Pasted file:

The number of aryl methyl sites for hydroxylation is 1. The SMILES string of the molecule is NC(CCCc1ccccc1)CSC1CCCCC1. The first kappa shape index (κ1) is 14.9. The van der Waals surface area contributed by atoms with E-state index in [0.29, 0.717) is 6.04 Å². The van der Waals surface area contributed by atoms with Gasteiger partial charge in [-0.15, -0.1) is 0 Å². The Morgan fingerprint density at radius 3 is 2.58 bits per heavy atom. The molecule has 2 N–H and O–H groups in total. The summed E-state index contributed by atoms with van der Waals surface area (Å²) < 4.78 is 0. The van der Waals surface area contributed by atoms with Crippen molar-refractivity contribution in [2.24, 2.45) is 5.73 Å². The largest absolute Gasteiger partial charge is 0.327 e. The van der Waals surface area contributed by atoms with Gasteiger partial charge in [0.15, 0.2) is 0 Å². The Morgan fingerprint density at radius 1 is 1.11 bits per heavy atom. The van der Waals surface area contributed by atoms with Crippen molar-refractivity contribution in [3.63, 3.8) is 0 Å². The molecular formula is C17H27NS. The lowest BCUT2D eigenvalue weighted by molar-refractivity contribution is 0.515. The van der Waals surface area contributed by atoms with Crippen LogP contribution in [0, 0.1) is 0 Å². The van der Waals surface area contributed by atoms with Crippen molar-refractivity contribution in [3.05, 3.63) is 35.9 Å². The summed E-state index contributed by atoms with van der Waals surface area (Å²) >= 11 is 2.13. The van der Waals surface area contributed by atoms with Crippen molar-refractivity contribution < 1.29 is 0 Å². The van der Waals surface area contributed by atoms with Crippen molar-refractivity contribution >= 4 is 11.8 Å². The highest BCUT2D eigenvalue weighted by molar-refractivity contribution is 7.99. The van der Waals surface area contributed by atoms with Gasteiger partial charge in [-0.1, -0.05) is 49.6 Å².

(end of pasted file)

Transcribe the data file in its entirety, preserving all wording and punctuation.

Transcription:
The number of aryl methyl sites for hydroxylation is 1. The SMILES string of the molecule is NC(CCCc1ccccc1)CSC1CCCCC1. The first kappa shape index (κ1) is 14.9. The van der Waals surface area contributed by atoms with E-state index in [0.29, 0.717) is 6.04 Å². The van der Waals surface area contributed by atoms with Gasteiger partial charge in [-0.15, -0.1) is 0 Å². The Morgan fingerprint density at radius 3 is 2.58 bits per heavy atom. The molecule has 2 N–H and O–H groups in total. The summed E-state index contributed by atoms with van der Waals surface area (Å²) < 4.78 is 0. The van der Waals surface area contributed by atoms with Crippen molar-refractivity contribution in [2.24, 2.45) is 5.73 Å². The largest absolute Gasteiger partial charge is 0.327 e. The van der Waals surface area contributed by atoms with Gasteiger partial charge in [0.15, 0.2) is 0 Å². The Morgan fingerprint density at radius 1 is 1.11 bits per heavy atom. The van der Waals surface area contributed by atoms with Crippen molar-refractivity contribution in [3.63, 3.8) is 0 Å². The molecular formula is C17H27NS. The lowest BCUT2D eigenvalue weighted by molar-refractivity contribution is 0.515. The van der Waals surface area contributed by atoms with Crippen LogP contribution in [0, 0.1) is 0 Å². The van der Waals surface area contributed by atoms with Crippen molar-refractivity contribution in [3.05, 3.63) is 35.9 Å². The summed E-state index contributed by atoms with van der Waals surface area (Å²) >= 11 is 2.13. The van der Waals surface area contributed by atoms with Crippen molar-refractivity contribution < 1.29 is 0 Å². The van der Waals surface area contributed by atoms with Crippen molar-refractivity contribution >= 4 is 11.8 Å². The highest BCUT2D eigenvalue weighted by molar-refractivity contribution is 7.99. The van der Waals surface area contributed by atoms with Gasteiger partial charge in [-0.1, -0.05) is 49.6 Å².